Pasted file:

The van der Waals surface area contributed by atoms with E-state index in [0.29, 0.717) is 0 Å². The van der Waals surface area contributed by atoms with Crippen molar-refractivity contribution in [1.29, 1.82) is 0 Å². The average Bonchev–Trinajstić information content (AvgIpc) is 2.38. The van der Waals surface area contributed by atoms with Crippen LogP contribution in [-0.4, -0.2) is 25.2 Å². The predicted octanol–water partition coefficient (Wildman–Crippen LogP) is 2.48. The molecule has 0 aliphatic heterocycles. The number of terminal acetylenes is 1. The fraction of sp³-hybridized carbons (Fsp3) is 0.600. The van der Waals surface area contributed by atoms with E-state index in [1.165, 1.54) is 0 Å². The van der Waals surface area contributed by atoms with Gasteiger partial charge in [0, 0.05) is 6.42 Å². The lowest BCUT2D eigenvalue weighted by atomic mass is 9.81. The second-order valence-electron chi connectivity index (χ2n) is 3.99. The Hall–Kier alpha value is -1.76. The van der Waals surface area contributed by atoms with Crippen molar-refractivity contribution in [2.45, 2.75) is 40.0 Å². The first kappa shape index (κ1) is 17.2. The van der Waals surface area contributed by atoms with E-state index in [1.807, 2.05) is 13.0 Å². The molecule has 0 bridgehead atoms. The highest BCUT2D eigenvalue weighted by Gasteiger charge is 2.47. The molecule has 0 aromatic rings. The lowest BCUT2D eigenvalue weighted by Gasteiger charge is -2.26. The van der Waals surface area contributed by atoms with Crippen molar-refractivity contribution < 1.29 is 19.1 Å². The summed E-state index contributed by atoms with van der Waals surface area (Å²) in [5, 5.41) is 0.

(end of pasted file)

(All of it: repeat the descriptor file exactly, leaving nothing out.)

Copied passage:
The van der Waals surface area contributed by atoms with E-state index in [0.29, 0.717) is 0 Å². The van der Waals surface area contributed by atoms with Crippen molar-refractivity contribution in [1.29, 1.82) is 0 Å². The average Bonchev–Trinajstić information content (AvgIpc) is 2.38. The van der Waals surface area contributed by atoms with Crippen LogP contribution in [-0.4, -0.2) is 25.2 Å². The predicted octanol–water partition coefficient (Wildman–Crippen LogP) is 2.48. The molecule has 0 aliphatic heterocycles. The number of terminal acetylenes is 1. The fraction of sp³-hybridized carbons (Fsp3) is 0.600. The van der Waals surface area contributed by atoms with E-state index in [1.165, 1.54) is 0 Å². The van der Waals surface area contributed by atoms with Gasteiger partial charge in [0, 0.05) is 6.42 Å². The lowest BCUT2D eigenvalue weighted by atomic mass is 9.81. The second-order valence-electron chi connectivity index (χ2n) is 3.99. The Hall–Kier alpha value is -1.76. The van der Waals surface area contributed by atoms with Crippen molar-refractivity contribution in [2.45, 2.75) is 40.0 Å². The first kappa shape index (κ1) is 17.2. The van der Waals surface area contributed by atoms with E-state index in [1.807, 2.05) is 13.0 Å². The molecule has 0 bridgehead atoms. The highest BCUT2D eigenvalue weighted by Gasteiger charge is 2.47. The molecule has 0 aromatic rings. The lowest BCUT2D eigenvalue weighted by Gasteiger charge is -2.26. The van der Waals surface area contributed by atoms with Crippen molar-refractivity contribution < 1.29 is 19.1 Å². The summed E-state index contributed by atoms with van der Waals surface area (Å²) in [5, 5.41) is 0.